It's prepared by blending almond milk, cinnamon dolce syrup, coffee and ice, with a topping of whipped cream, a caramel swirl, and cinnamon sugar sprinkles. Note: There's not any actual horchata in it.
The drink’s title, however, didn’t just emerge from the brain of some Starbucks exec. Horchata has a lengthy transatlantic history that reveals colonial pathways and historic trade routes.
The drink is said to originate in Valencia, Spain, where residents soaked tiger nuts—introduced to the Iberian peninsula by Arab traders—in water to produce a frothy milk substitute. Spanish invaders then brought the drink to the Americas, where it’s taken on a variety of interpretations. In El Salvador it’s made with morro seeds, while in Puerto Rico they add sesame seeds. But the rendition consumed in the U.S. is inspired by the Mexican preparation made by blending soaked rice with cinnamon, vanilla, and sugar.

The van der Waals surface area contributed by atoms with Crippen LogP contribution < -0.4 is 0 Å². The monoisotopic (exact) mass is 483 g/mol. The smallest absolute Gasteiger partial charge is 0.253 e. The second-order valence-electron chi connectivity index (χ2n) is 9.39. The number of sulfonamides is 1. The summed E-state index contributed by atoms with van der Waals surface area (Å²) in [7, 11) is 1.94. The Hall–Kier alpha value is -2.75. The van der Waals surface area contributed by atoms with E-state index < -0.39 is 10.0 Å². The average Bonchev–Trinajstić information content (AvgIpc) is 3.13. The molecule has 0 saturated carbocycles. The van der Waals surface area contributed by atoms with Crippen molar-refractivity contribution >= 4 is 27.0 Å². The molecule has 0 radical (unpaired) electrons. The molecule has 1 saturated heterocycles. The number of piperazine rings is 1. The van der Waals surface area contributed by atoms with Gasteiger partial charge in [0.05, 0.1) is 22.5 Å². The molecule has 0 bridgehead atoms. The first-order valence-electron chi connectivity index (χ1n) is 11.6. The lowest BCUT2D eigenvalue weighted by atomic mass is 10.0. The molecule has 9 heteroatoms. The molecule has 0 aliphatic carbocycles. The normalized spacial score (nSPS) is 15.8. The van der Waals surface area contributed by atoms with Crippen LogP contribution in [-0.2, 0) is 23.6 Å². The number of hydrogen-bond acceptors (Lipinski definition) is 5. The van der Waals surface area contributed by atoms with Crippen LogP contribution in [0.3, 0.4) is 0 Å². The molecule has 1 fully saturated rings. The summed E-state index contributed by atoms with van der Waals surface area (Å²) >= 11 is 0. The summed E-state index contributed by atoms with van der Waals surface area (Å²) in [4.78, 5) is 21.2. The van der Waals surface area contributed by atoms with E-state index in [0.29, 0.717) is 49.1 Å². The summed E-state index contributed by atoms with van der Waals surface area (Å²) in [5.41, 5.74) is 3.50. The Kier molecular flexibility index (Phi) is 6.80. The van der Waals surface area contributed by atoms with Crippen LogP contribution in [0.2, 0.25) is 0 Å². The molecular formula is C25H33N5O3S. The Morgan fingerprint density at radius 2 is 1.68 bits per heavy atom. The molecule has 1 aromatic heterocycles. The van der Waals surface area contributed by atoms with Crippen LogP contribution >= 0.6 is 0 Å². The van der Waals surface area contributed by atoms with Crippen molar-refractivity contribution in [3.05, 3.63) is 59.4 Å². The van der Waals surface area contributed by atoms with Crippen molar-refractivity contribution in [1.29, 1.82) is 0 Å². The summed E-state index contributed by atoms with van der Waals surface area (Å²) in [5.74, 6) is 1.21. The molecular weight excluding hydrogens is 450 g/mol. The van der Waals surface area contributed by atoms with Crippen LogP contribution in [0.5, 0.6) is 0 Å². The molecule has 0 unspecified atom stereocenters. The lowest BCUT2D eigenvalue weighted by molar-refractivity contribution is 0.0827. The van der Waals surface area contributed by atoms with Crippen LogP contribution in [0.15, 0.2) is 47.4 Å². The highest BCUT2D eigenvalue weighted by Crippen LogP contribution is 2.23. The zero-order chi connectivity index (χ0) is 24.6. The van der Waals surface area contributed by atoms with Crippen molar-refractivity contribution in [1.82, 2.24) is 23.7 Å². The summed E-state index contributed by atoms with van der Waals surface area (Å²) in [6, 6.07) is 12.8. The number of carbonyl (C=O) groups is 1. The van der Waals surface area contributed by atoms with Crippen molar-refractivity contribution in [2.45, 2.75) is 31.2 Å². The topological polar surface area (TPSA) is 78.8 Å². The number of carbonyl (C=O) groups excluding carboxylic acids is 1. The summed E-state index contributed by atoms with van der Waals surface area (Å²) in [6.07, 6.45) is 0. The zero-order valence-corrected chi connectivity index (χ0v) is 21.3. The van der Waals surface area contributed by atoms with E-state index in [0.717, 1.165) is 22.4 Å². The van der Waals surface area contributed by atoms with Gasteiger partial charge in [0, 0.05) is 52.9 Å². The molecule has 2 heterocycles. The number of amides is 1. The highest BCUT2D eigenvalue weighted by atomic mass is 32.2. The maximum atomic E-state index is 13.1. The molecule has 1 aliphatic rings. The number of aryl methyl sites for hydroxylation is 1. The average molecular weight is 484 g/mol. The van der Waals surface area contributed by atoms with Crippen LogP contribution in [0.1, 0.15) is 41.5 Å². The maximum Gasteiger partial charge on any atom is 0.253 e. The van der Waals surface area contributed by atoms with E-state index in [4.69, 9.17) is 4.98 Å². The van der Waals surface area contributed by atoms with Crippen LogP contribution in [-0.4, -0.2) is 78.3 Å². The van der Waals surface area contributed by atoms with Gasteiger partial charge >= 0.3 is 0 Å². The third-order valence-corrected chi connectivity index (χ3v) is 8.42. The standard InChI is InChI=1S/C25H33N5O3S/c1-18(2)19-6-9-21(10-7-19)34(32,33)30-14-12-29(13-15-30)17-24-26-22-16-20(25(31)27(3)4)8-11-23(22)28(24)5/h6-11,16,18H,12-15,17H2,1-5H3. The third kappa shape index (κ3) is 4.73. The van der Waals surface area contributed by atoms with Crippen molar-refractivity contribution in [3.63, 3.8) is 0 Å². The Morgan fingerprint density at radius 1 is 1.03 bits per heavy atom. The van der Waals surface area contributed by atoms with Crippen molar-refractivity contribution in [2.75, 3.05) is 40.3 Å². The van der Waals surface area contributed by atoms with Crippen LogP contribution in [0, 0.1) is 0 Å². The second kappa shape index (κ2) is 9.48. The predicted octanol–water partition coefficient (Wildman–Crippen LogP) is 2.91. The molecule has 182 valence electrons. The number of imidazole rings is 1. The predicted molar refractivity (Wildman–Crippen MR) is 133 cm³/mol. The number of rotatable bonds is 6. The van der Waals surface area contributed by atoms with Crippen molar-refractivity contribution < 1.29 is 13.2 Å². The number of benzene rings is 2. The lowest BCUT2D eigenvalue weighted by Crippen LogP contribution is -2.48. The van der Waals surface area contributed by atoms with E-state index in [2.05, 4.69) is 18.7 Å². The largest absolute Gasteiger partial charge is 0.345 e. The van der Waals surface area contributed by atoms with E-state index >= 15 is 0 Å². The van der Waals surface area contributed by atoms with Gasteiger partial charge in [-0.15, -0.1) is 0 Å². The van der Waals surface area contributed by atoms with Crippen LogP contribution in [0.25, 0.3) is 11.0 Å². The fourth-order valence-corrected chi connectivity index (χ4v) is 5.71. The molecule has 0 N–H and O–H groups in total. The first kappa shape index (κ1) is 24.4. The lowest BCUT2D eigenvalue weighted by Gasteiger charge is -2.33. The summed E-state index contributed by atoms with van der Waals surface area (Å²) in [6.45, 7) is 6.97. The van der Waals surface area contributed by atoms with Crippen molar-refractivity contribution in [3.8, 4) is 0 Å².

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To honor this drink’s epic history, don’t just wait in line. Experiment with similar techniques at home with these recipes: